Skip to main content

Some thoughts on offensive art.

Former UP Law dean Raul Pangalangan wrote probably the most sane comment on the "Poleteismo" brouhaha at the Cultural Center of the Philippines (CCP).  He exposes Philippine society's "grave misconceptions on why we offer communal protection for expressive freedoms".  The law dean notes the hate mail and messages sent the CCP which threatened the safety of CCP employees and so the center shut down the exhibit.

For starters following Thomas Jefferson, I swear to be"in eternal enmity over any tyranny over the mind of man". I am against any entity that censors and/or vandalizes art. Rightly so because the Nazi Holocaust started by vandalizing "degenerate art", then burning books which then led to burning people!

However not all art is uplifting, some are offensive. For me the only way to deal with offensive art is not to look at them. Another example: offensive literature cannot be banned without shooting liberty and democracy in the foot. In Germany where the de-Nazification laws are still in the books, Hitler's offensive "Mein Kampf" (which is no work of art!) cannot be be banned by German authorities but they can restrict access to it to researchers and scholars after signing an affidavit. The Germans have learned the lesson that censorship always comes before a monstrous tyranny that even Hitler's ideas have to be protected IN ORDER TO GUARANTEE THE DEMOCRATIC ORDER. But the Germans are sane enough to learn the lessons of the Thousand Year Reich and so Hitler's ideas are marginalized in democratic Germany.

Readers should not take this to mean that I like Mideo Cruz's work. I don't and I find it unappealing since I can't get what it means. I have seen it and I don't want to see it again. I have an example of a work of art I find particularly offensive which I don't want to see ever again!

It is offensive to me because it goes contrary to everything what the Catholic faith teaches about the nature of Jesus Christ which the work of art purports to represent. However unlike "Politeismo" this one hangs not in an art gallery (where one can choose not to see it) but in a post-modern Roman Catholic chapel and over the altar where those attending Mass can't avoid not seeing it!

However, I won't write the Archbishop of Manila to shut down the Roman Catholic place of worship just because there is an offensive crucifix there.

Why because as we have learned in Hitler's Germany. Offensive art cannot kill. But offended people do. So I do not agree to the CCP closing its exhibit or the closure of that "heretical" Roman Catholic place of worship.

I worry that the recent controversy has set the Philippines on a path that eventually constrains the freedom of worship (especially for religious minorities)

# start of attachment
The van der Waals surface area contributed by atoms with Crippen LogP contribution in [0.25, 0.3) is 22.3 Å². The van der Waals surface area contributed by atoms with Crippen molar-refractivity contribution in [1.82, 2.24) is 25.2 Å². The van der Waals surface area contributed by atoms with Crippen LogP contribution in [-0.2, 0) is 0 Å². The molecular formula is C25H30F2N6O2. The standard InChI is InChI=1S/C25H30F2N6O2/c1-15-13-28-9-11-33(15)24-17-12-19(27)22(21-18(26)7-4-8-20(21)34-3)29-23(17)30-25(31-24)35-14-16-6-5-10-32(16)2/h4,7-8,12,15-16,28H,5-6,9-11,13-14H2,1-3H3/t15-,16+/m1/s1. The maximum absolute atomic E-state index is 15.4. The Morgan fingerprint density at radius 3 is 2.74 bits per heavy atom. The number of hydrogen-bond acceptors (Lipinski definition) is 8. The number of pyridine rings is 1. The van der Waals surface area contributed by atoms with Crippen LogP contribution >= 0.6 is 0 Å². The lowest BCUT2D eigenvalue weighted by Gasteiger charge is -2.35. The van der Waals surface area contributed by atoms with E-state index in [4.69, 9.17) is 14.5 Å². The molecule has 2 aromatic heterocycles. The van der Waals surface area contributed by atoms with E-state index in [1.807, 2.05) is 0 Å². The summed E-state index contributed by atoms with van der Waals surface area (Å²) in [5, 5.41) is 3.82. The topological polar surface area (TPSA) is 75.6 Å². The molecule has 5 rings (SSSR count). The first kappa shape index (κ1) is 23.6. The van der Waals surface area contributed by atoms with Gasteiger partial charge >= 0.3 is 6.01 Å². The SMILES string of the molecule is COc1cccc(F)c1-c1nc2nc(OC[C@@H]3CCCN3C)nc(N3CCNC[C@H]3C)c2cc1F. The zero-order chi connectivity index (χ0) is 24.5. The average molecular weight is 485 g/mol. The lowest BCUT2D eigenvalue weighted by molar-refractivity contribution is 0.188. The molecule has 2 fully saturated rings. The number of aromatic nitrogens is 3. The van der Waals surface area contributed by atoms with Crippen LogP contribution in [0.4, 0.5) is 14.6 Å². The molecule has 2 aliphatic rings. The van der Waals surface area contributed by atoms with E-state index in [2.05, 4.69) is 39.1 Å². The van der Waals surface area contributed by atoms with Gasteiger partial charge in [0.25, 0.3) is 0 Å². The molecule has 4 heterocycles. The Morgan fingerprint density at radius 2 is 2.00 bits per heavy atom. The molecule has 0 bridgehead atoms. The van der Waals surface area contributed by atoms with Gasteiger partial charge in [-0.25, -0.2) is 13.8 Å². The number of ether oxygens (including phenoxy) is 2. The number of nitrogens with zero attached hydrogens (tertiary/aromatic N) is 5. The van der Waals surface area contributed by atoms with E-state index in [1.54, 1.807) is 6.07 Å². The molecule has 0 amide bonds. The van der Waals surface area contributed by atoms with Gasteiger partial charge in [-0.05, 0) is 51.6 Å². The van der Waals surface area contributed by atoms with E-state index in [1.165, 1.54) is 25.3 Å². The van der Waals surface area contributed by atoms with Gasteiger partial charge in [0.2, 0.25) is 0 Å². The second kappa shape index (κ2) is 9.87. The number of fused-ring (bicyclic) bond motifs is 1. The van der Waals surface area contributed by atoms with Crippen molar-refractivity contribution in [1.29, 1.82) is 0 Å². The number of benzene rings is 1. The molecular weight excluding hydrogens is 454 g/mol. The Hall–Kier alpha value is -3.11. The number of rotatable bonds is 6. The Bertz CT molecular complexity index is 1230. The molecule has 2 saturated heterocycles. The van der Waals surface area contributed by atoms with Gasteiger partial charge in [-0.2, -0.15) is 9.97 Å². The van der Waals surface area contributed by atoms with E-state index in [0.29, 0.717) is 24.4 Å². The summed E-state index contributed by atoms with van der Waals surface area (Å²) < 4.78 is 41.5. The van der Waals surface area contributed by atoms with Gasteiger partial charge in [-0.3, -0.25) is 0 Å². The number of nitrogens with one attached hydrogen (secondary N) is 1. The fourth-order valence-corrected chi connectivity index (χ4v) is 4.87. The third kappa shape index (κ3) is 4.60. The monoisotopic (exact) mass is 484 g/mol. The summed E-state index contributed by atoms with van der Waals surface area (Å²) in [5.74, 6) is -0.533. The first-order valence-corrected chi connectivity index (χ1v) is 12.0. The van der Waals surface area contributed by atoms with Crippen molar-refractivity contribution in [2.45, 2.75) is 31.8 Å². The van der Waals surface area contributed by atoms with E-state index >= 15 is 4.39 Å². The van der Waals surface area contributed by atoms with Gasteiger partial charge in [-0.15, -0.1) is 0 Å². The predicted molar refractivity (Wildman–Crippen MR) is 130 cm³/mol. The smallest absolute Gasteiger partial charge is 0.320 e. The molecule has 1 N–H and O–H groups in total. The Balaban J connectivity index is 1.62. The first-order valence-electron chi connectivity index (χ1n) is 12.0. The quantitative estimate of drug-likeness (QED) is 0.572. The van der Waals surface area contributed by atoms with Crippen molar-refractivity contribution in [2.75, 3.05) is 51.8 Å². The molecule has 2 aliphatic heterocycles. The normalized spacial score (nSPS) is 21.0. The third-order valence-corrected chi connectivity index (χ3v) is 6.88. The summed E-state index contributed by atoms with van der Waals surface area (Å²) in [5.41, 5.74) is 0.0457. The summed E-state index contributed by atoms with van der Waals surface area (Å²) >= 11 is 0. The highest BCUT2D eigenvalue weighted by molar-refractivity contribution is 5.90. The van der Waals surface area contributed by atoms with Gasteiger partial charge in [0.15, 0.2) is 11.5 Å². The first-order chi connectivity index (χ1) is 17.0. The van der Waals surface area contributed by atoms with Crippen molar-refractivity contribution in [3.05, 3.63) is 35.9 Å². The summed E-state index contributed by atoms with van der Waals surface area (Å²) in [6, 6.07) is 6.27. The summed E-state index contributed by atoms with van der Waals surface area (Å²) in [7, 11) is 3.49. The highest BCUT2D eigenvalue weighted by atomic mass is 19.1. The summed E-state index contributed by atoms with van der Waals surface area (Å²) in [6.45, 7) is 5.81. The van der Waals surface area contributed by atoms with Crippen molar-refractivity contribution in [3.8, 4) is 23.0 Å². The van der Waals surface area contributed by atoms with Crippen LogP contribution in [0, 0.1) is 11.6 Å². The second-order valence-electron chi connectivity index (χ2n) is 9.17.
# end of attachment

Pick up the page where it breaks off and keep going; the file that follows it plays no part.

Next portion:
Popular posts from this blog

Kartilla of the Katipunan

In celebration of Andres Bonifacio Day on Nov 30, I am blogging my English translation of the Katipunan's Code of Ethics or Kartilla (Kartilya). Recruits to the revolutionary association had to learn these by heart. The code was first written by Emilio Jacinto. The Kartilya remains as relevant today as in 1896 .

My apologies for errors in translation. I know there are better translations than this one.

1) A life not spent for a holy and noble cause is like a tree without shade or a noxious weed.

2) Acts that stem from pride and selfishness do not come from a desire to help others..

3) True holiness comes from helping others, charity towards others and the measure of such is in each reasonable act or word.

4) Dark or white your skin may be, all men are equal though one may be greater in knowledge, material wealth, beauty these do not add to one’s humanity.

5) Those who are men of goodwill put honour before concern for self and those who do no good puts the self before honour.

6) For an ho…

President Manuel Luis Quezon's Code of Ethics

Being a denizen of Kyusi, in honour of the man who gave my city its name and for being the most colourful prez the Philippines ever had, I have the pleasure to post Manuel L Quezon's Code of Ethics on his birthday. Let us profit from the wisdom of the Kastila.

1. Have Faith in the Divine Providence that guides the destinies of men and nations.

2. Love your country for it is the home of your people, the seat of your affection and the source of your happiness and well-being. It's defense is your primary duty. Be ready to sacrifice and die for it if necessary.

3. Respect the Constitution which is the expression of your sovereign will. The government is your government. It has been established for your safety and welfare. Obey the laws and see that they are observed by all and that public officials comply with their duties.

4. Pay your taxes willingly and promptly. Citizenship implies not only rights but obligations.

5. Safeguard the purity of suffrage and abide by the decisions of the…

Simoun's lamp has been lit, finally.. not by one but by the many!

"So often have we been haunted by the spectre of subversion which, with some fostering, has come to be a positive and real being, whose very name steals our serenity and makes us commit the greatest blunders... If before the reality, instead of changing the fear of one is increased, and the confusion of the other is exacerbated, then they must be left in the hands of time..."
Dr Jose Rizal "To the Filipino People and their Government"
Jose Rizal dominates the Luneta, which is sacred to the Philippine nation as a place of martyrdom. And many perhaps all of those executed in the Luneta, with the exception of the three Filipino secular priests martyred in 1872, have read Rizal's El Filibusterismo. Dr Rizal's second novel is a darker and more sinister one that its prequel but has much significance across the century and more after it was published for it preaches the need for revolution with caveats,  which are when the time is right and who will instigate it.